To the Editor:
I read Kurtis Alexander's report on the Height Initiative with amazement. Where did he get his facts?
The H.I. collected 3,303 valid signatures, l,259 more than the 2,044 needed to qualify for the November ballot. Please have your reporters do a fact check.
The following is a letter that I sent to the City Council, and your reporter should have read.
Dear Mayor and Councilmembers:
After a two year period of research and conferencing, the Berkeley Height Initiative has been successfully circulated amongst the citizenry and has found several thousand supporters in a few short weeks. Like the Neighborhood Preservation initiative of l973 it has been supported by neighborhood people of the flatter lands with great enthusiasm. Hill people have not been left out, their grievance about over scale additions to homes on hill sites has been a growing problem. (McMansions, enlarging or replacing older homes) These communities will have the added protection of a mailed zoning notice, information on structural changes that cause increased building height, and a public hearing before the Zoning Adjustments Board.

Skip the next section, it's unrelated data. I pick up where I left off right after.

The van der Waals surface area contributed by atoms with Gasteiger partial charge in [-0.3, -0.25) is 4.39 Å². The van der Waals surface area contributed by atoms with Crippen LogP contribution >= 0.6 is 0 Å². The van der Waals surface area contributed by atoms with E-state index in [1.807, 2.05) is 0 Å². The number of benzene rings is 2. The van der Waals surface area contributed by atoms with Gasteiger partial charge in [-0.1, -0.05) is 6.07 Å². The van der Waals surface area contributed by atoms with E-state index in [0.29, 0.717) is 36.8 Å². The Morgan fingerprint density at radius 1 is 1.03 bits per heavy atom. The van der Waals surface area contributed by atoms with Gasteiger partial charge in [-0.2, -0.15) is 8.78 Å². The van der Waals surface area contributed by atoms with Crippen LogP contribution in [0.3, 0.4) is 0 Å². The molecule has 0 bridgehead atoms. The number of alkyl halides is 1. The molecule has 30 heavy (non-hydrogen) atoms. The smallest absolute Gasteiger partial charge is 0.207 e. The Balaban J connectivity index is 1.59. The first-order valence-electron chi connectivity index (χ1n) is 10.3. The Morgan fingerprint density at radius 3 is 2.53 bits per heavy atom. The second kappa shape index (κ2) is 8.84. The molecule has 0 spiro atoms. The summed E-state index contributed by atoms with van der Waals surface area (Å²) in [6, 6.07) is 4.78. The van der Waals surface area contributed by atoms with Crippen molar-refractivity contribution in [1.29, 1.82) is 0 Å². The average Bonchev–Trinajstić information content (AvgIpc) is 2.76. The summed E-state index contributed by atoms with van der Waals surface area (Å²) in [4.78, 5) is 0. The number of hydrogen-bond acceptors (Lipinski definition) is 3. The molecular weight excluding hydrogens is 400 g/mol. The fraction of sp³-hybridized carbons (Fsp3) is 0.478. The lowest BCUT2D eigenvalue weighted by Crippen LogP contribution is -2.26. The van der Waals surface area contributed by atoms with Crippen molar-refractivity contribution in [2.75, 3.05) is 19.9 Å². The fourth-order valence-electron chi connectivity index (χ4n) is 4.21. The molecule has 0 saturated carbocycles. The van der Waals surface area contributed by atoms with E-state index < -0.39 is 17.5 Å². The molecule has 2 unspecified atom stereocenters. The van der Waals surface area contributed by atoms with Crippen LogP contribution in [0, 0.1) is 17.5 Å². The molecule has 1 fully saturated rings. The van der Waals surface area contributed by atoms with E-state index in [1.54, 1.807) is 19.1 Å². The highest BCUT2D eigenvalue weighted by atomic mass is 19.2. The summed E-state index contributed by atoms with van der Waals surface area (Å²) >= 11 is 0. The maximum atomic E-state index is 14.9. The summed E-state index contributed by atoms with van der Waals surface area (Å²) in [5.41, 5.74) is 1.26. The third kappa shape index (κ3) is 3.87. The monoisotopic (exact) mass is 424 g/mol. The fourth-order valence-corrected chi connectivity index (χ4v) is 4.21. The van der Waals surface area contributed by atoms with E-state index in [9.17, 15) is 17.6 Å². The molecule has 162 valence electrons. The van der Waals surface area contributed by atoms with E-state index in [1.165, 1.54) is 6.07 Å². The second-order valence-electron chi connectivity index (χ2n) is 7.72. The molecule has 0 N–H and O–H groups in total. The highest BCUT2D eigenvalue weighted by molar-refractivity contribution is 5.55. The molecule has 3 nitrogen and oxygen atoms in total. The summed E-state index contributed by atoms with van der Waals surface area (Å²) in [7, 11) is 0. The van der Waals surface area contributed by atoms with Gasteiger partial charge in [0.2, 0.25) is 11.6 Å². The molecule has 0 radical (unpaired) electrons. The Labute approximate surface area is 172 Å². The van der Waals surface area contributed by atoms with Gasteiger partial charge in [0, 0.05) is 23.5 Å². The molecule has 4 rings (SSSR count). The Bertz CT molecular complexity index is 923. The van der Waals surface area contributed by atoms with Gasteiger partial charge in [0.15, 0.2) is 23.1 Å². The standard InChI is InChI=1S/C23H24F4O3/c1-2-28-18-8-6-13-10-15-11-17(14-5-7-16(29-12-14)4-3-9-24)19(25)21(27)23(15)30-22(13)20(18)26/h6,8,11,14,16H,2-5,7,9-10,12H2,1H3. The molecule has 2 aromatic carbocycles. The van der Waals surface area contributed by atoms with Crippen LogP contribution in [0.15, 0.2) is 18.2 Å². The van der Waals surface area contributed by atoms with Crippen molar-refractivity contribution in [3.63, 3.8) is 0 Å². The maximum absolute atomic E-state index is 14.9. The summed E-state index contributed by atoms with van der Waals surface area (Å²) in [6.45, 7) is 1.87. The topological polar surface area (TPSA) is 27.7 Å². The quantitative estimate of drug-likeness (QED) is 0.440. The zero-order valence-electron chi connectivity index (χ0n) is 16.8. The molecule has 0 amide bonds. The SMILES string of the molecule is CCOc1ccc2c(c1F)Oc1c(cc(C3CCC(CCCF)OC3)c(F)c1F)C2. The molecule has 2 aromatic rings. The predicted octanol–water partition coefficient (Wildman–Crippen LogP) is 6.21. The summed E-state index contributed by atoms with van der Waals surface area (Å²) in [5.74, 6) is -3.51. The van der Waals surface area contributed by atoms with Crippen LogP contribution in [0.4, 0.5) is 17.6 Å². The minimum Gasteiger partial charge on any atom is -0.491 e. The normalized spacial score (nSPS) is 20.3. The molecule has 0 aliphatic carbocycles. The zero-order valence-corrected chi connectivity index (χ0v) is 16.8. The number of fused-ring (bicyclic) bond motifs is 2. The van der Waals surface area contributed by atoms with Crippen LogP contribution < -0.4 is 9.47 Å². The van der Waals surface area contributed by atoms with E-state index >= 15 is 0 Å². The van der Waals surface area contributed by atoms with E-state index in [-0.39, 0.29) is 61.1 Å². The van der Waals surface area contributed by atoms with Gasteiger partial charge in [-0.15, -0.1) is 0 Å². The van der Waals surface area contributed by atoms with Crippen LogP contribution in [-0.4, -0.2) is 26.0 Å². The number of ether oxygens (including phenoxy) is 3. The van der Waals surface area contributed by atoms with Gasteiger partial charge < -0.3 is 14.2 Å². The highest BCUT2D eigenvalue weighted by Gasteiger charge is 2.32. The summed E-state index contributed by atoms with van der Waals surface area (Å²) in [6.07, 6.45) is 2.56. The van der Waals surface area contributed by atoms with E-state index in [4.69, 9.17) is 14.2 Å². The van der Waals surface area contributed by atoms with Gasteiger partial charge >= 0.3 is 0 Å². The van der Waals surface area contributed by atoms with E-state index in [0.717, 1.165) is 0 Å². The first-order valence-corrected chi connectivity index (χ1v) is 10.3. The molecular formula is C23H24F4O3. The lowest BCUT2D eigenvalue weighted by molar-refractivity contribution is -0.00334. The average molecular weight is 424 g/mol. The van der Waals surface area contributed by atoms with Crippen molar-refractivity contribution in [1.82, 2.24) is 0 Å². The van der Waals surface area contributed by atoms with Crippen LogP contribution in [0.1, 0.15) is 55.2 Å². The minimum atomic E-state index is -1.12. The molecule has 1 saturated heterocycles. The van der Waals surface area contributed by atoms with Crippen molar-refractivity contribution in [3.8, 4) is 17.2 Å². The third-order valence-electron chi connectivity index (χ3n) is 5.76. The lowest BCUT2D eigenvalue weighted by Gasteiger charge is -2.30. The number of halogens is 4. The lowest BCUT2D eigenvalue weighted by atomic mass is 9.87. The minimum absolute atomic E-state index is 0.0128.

The Height Ordinance has been carefully presented in a format that makes it easy for staff the integrate the sections into the Zoning Ordinance. Saving much staff time and giving citizens a clear building standard for the next 10 years.
Perhaps this would reduce the contention that has caused massive public hearings.
You will be reading a new summary developed by Ms Albuquerque, I would like to point out a misleading statement. It is implied that the State Density Bonus of extra units are supplying housing for low-income residents, quite the contrary the extra apartments and lofts are deluxe units to boost the developers bottom line.
The City Clerk reports that 3,303 were good signatures were collected, more than one thousand better than the 2044 needed to qualify. This should indicate to you the need to support the Ordinance as it stands and give the community